Saturday, April 20, 2024

Charity raises awareness of sun protection in sport and outdoor recreation

A campaign is addressing the UK’s epidemic rise in skin cancer by raising awareness of sun protection in sport and outdoor recreation.

Sunguarding Sport launches in May, backed by over 40 national governing bodies, with the rationale being that sportspeople receive substantially higher UV exposure, and routinely exceed the recommended exposure limits, increasing their risk of skin cancer.

Factors such as sweating, water contact, minimal clothing, and lack of shade, make it even more important, however, only 50 per cent sun protect when exercising outdoors.

Sunguarding Sport by the Melanoma Fund is a free resource for participants, spectators, and officials, which whilst encouraging people to get outdoors, puts sun protection firmly on their radar.

Written by Professor Brian Diffey and Dr Elizabeth Blakeway Manning, the advice lays out which sunscreen to use, type of clothing, tips on application and shade, the resource advises on how to avoid or deal with heatstroke, sunburn, heat exhaustion and dehydration.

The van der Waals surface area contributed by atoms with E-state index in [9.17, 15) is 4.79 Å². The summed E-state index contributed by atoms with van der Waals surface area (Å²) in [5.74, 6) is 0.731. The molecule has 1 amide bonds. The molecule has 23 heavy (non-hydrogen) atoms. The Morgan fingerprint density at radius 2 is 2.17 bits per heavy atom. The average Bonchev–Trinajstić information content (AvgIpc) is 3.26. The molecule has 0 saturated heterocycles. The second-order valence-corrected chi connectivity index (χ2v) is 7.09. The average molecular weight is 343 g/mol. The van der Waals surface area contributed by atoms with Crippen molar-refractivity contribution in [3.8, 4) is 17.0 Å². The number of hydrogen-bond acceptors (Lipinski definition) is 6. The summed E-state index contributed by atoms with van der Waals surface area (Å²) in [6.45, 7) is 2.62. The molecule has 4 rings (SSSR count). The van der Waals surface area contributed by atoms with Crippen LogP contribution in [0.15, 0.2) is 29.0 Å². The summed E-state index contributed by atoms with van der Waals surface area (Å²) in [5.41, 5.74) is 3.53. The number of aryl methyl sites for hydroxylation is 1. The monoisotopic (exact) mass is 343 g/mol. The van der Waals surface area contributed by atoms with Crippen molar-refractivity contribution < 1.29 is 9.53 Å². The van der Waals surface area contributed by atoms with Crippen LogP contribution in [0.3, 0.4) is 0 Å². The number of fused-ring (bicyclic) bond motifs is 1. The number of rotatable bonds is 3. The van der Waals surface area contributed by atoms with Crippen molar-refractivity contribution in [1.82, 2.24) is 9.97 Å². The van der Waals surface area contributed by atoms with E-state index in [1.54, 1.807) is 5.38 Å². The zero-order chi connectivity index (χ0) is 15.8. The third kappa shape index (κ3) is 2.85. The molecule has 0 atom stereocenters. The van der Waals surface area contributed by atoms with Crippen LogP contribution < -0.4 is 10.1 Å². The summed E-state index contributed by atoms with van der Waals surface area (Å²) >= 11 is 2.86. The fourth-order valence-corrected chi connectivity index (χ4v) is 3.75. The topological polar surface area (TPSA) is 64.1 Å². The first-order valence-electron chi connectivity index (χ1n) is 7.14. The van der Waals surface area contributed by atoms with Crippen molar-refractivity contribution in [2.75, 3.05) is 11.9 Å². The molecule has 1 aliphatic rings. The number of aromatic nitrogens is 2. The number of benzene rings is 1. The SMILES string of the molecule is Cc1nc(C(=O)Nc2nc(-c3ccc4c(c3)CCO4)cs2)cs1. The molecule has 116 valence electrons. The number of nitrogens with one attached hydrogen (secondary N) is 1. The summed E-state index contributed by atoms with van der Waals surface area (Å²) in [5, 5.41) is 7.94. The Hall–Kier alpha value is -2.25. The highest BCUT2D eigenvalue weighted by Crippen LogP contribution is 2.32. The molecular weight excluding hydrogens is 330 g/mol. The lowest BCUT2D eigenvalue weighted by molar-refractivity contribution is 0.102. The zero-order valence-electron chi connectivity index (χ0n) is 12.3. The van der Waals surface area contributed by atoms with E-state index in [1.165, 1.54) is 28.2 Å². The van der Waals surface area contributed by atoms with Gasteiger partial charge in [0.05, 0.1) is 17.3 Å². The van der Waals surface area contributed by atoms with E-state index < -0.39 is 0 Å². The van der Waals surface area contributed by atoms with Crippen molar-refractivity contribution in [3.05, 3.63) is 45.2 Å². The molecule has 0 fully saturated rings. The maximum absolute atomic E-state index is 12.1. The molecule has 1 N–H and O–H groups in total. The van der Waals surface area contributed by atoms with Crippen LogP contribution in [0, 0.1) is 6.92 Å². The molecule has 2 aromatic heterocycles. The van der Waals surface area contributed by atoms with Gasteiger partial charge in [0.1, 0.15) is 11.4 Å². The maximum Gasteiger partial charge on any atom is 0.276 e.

The campaign’s top five tips include:

UV radiation cannot be seen or felt, so check the UV Index daily, and use sun protection when it reads 3 or over.

A short training session can last for hours, so get into the habit of being sun prepared before you start any outdoor activity.

Sunscreen can wear, wash, rub or sweat off, so reapply every two hours or more often when around water.

To avoid a greasy grip, use a sunscreen applicator or clean palms with a small towel and alcohol gel.

When removing clothing on a warm day, remember to apply sunscreen to all newly exposed areas of skin.

Michelle Baker, CEO of the Melanoma Fund, said: “With the spotlight on health and welfare, Sunguarding Sport has certainly hit the right note, evidenced by the incredible pre-launch support we have received. Our aim is to get all sports and outdoor recreational organisations involved, to help improve sun protection habits and impact skin cancer, because if not, why not.”

For further details visit 

Total Hockey


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